Reference address : https://www.ellopos.net/elpenor/greek-texts/ancient-Greece/plato/plato-meno.asp?pg=6

ELPENOR - Home of the Greek Word

Three Millennia of Greek Literature
PLATO HOME PAGE  /  PLATO COMPLETE WORKS  /  SEARCH PLATO WORKS  

Plato : MENO

Persons of the dialogue: Meno - Socrates - a slave of Meno - Anytus
Translated by Benjamin Jowett - 38 Pages - Greek fonts
Search Plato's works / Plato Anthology / The Greek Word Library

Plato notes @ Elpenor = Note by Elpenor 

ELPENOR EDITIONS IN PRINT

Icon of the Christ and New Testament Reader

Plato in print

38 Pages


Page 6

Soc. And if he similarly asked what colour is, and you answered whiteness, and the questioner rejoined, Would you say that whiteness is colour or a colour? you would reply, A colour, because there are other colours as well.

Men. I should.

Soc. And if he had said, Tell me what they are? - you would have told him of other colours which are colours just as much as whiteness. Men. Yes.

Soc. And suppose that he were to pursue the matter in my way, he would say: Ever and anon we are landed in particulars, but this is not what I want; tell me then, since you call them by a common name, and say that they are all figures, even when opposed to one another, what is that common nature which you designate as figure - which contains straight as well as round, and is no more one than the other - that would be your mode of speaking?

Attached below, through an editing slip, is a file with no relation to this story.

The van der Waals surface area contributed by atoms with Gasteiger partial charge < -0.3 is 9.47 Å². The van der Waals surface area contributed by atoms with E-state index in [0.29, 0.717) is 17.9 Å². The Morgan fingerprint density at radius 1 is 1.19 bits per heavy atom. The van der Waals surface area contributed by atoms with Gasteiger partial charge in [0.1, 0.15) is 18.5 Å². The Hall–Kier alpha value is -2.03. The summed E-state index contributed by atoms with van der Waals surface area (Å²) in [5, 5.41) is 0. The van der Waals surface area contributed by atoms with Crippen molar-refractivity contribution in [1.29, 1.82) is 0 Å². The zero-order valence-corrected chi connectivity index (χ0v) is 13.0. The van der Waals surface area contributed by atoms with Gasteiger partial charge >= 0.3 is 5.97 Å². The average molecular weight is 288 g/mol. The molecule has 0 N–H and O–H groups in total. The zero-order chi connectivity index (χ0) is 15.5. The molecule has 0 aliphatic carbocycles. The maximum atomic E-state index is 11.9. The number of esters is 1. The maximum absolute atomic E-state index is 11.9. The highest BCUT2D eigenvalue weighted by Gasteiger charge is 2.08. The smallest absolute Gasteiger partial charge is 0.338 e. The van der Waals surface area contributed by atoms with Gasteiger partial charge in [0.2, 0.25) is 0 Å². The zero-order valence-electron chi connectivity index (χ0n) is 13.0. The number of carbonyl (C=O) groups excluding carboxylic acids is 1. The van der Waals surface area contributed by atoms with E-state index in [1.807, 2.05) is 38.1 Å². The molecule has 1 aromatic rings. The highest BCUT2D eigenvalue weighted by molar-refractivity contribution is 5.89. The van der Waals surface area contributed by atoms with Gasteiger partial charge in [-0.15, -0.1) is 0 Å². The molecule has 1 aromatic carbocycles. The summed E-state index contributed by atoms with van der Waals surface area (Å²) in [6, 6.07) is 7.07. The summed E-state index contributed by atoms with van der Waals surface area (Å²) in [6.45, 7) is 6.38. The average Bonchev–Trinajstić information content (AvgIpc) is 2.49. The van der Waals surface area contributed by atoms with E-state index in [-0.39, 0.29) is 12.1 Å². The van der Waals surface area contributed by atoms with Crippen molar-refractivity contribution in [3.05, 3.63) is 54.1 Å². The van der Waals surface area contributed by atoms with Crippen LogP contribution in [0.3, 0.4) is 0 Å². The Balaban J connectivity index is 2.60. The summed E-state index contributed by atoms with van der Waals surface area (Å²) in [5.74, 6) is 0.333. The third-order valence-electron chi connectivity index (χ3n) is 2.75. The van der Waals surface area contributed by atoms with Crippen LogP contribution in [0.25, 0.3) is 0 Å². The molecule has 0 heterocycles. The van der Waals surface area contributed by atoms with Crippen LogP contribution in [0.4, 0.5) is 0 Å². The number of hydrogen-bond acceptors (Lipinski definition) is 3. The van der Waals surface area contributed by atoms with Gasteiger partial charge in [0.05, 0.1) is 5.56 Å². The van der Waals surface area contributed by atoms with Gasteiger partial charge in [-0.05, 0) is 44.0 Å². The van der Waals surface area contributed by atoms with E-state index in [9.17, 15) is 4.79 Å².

Men. Yes.

Soc. And in speaking thus, you do not mean to say that the round is round any more than straight, or the straight any more straight than round?

Men. Certainly not.

Soc. You only assert that the round figure is not more a figure than the straight, or the straight than the round?

Men. Very true.

Soc. To what then do we give the name of figure? Try and answer. Suppose that when a person asked you this question either about figure or colour, you were to reply, Man, I do not understand what you want, or know what you are saying; he would look rather astonished and say: Do you not understand that I am looking for the "simile in multis"? And then he might put the question in another form: Mono, he might say, what is that "simile in multis" which you call figure, and which includes not only round and straight figures, but all? Could you not answer that question, Meno? I wish that you would try; the attempt will be good practice with a view to the answer about virtue. Men. I would rather that you should answer, Socrates.

Soc. Shall I indulge you?

Men. By all means.

Soc. And then you will tell me about virtue?

Men. I will.

Previous Page / First / Next

  Plato Home Page / Bilingual Anthology   Plato Search ||| Aristotle

Three Millennia of Greek Literature

 

Greek Literature - Ancient, Medieval, Modern

Elpenor's Greek Forum : Post a question / Start a discussion

Learned Freeware

Reference address : https://www.ellopos.net/elpenor/greek-texts/ancient-Greece/plato/plato-meno.asp?pg=6

Copyright : Elpenor 2006 -